Many of the draftees and enlisted men came from such communities but have no job opportunities to which to return.

These men need to go to school but they are financially unable to do so. Why shouldn't they get to go on the GI bill like so many more? Their lives have been in a turmoil for years because of the draft. Much of our problems with the younger people is because they can't plan their futures. I'm not referring to the well-to-do or the socially prominent but to the down-to-earth people, those who need help and who are the background of our country.

Yes, I want a new GI bill. A bill which will pay tuition, lab fees, and book costs would help the needy and those who want to apply themselves.

Please do all you can to gain support of such legislation and let me know what's wrong with our representatives. Don't they realize the employment situation? Sincerely,

ILLEANE D. LITTRELL. Mr. HALEY. I will also insert in the record a letter from the Thaddeus H. Caraway Post No. 2278, Veterans of Foreign Wars, of Hot Springs National Park, Ark., and a letter from Joseph A. Yakaitis, an employee of the Department of the Army now serving in Korea. (The letters referred to follow :)


Hot Springs National Park, Ark., Jarch 8, 1960.
Chairman, House Committee on Veterans' Affairs,
Washington, D.C.

DEAR CONGRESSMAN: It is the desire of this post that you be informed that the members hereof have voted unanimously to ask that Congress do not approve, the pending so-called peacetime GI bill.

We are aware of the fact that the last national conventional of our organization, voted to approve congressional passage of such a bill, but we believe that in spite of this fact, a majority of the members throughout the Nation would not approve of any such legislation, would they be given an opportunity to voice their opinion. We know that the commander of this department opposed this proposed bill upon the occasion of his visit to Washington to the midwinter conference of department commanders of the Veterans of Foreign Wars and this district opposes it also.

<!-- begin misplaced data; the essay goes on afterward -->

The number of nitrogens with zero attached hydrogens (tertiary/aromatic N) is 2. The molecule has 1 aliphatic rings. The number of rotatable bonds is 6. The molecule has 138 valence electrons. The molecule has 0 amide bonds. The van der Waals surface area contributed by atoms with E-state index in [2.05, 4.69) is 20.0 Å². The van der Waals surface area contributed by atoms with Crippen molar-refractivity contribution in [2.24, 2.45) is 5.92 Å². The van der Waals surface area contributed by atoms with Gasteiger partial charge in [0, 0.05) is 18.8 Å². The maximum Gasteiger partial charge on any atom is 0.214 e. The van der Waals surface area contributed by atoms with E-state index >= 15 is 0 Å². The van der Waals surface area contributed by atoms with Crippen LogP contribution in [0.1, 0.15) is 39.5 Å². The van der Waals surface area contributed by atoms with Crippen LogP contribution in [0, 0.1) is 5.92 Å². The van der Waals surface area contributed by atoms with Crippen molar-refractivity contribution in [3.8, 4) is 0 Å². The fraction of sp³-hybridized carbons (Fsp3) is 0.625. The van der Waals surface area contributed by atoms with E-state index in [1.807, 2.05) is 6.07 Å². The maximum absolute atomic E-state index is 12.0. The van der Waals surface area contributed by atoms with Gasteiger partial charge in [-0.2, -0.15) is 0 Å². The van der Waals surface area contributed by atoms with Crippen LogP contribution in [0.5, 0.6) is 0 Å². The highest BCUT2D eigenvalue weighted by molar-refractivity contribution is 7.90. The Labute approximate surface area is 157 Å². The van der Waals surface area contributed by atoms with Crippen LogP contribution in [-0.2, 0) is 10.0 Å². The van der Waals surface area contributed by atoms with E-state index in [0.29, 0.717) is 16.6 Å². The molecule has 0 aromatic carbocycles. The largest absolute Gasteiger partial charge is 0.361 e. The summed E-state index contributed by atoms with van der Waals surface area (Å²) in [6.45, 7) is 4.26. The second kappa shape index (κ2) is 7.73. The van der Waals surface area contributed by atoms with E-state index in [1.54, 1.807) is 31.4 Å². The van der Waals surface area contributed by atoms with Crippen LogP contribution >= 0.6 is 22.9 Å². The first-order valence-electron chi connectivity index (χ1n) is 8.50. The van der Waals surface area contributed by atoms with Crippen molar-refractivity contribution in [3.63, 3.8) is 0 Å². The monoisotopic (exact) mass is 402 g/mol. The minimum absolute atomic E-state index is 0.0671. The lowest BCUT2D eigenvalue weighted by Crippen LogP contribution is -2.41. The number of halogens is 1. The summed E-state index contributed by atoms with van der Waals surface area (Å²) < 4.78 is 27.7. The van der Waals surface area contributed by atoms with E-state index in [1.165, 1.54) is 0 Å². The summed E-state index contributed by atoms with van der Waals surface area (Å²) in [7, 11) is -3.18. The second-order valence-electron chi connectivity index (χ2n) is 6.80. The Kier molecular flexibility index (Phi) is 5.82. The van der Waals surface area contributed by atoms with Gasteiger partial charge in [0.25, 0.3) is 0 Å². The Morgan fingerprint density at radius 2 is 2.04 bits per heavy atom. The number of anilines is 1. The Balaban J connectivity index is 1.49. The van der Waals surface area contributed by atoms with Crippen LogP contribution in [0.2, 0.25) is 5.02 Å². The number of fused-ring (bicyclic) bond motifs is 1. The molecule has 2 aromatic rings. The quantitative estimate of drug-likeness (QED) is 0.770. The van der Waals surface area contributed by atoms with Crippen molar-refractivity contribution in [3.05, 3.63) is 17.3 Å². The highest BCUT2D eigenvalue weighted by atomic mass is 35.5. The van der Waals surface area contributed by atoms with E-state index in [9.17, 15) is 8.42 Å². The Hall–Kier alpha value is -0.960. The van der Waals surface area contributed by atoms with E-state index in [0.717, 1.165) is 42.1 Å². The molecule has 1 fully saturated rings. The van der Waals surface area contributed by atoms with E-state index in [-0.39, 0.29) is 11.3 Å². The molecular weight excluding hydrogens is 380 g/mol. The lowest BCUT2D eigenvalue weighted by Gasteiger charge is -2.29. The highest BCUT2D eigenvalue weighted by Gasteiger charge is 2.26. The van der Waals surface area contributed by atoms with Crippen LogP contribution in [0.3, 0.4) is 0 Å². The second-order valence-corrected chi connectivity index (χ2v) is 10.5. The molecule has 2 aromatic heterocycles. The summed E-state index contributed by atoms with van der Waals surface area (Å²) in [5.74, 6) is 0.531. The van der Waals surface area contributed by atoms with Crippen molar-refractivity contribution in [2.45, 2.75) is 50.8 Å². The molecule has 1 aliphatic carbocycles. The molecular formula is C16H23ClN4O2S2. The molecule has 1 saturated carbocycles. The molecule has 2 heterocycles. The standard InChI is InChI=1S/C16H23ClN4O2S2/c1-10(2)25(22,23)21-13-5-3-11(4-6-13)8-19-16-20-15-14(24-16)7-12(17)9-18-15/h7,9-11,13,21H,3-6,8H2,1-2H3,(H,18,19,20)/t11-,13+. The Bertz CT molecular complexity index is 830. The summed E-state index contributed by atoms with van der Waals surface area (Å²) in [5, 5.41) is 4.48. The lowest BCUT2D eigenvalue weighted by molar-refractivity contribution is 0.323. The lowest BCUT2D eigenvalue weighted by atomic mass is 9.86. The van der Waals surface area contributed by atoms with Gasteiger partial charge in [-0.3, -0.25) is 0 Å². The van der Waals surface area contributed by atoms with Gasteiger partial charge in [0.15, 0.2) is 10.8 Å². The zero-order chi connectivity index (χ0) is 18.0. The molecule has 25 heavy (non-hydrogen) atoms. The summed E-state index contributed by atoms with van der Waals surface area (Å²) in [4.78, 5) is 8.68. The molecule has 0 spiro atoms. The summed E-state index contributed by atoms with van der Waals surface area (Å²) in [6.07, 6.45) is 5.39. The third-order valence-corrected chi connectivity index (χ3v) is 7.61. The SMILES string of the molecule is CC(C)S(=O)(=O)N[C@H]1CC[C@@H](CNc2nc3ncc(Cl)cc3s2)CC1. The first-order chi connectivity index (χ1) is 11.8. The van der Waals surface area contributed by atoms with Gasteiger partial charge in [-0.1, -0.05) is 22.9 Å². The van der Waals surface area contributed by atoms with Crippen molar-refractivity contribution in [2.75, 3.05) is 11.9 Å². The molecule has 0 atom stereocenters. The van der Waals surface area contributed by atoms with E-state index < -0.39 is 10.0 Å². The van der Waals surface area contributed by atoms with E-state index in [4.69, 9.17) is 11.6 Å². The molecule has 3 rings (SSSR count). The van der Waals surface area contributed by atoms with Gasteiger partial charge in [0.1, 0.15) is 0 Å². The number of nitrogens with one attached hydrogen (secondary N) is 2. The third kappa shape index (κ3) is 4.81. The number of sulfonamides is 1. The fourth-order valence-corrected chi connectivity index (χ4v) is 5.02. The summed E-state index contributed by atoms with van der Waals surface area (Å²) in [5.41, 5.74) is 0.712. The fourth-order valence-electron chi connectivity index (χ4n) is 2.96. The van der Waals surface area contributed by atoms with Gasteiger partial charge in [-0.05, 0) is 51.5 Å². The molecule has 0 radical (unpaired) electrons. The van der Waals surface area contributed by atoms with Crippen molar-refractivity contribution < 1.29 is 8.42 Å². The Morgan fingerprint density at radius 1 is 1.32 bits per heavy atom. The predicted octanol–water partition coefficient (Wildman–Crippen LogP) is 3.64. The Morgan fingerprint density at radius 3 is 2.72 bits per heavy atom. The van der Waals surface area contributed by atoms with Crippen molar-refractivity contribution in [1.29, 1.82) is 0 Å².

We are opposed to a peacetime GI bill on two grounds. First, because the money necessary to implement such a bill, if enacted into law, would be charged to the Veterans Administration, and not to the Armed Forces appropriations where it belongs—and such a charge, would only make it even more difficult to obtain a reasonable pension for our aged and ailing veterans, which is not provided for under existing legislation. Secondly, we oppose this bill, because we do not believe that individuals enlisting as so-called career service men and women, under the many benefits, and handsome wages, now offered by the Regular branches of the Armed Forces, can in any way be entitled to additional emoluments, when and if they leave the Armed Forces, to a degree contemplated under this bill. We believe that only men and women who served in the Armed Forces in time of war, are entitled to such benefits. Respectfully,

Legislative Officer,